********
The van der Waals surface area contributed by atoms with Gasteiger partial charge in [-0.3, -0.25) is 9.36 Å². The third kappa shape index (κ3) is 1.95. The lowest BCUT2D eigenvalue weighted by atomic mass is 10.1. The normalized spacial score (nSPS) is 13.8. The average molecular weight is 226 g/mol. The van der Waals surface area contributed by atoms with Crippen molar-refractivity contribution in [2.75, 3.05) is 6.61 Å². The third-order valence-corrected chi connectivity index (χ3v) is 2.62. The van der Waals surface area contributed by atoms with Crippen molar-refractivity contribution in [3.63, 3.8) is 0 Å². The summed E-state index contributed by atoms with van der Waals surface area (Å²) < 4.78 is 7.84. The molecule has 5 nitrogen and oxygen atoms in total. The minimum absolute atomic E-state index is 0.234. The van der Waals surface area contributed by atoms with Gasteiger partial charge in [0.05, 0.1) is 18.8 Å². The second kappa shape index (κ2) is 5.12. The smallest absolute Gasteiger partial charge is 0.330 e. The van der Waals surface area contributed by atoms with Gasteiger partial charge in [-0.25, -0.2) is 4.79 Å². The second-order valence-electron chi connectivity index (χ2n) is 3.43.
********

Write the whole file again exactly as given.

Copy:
The van der Waals surface area contributed by atoms with Gasteiger partial charge in [-0.3, -0.25) is 9.36 Å². The third kappa shape index (κ3) is 1.95. The lowest BCUT2D eigenvalue weighted by atomic mass is 10.1. The normalized spacial score (nSPS) is 13.8. The average molecular weight is 226 g/mol. The van der Waals surface area contributed by atoms with Crippen molar-refractivity contribution in [2.75, 3.05) is 6.61 Å². The third-order valence-corrected chi connectivity index (χ3v) is 2.62. The van der Waals surface area contributed by atoms with Crippen molar-refractivity contribution in [3.63, 3.8) is 0 Å². The summed E-state index contributed by atoms with van der Waals surface area (Å²) < 4.78 is 7.84. The molecule has 5 nitrogen and oxygen atoms in total. The minimum absolute atomic E-state index is 0.234. The van der Waals surface area contributed by atoms with Gasteiger partial charge in [0.05, 0.1) is 18.8 Å². The second kappa shape index (κ2) is 5.12. The smallest absolute Gasteiger partial charge is 0.330 e. The van der Waals surface area contributed by atoms with Gasteiger partial charge in [-0.25, -0.2) is 4.79 Å². The second-order valence-electron chi connectivity index (χ2n) is 3.43.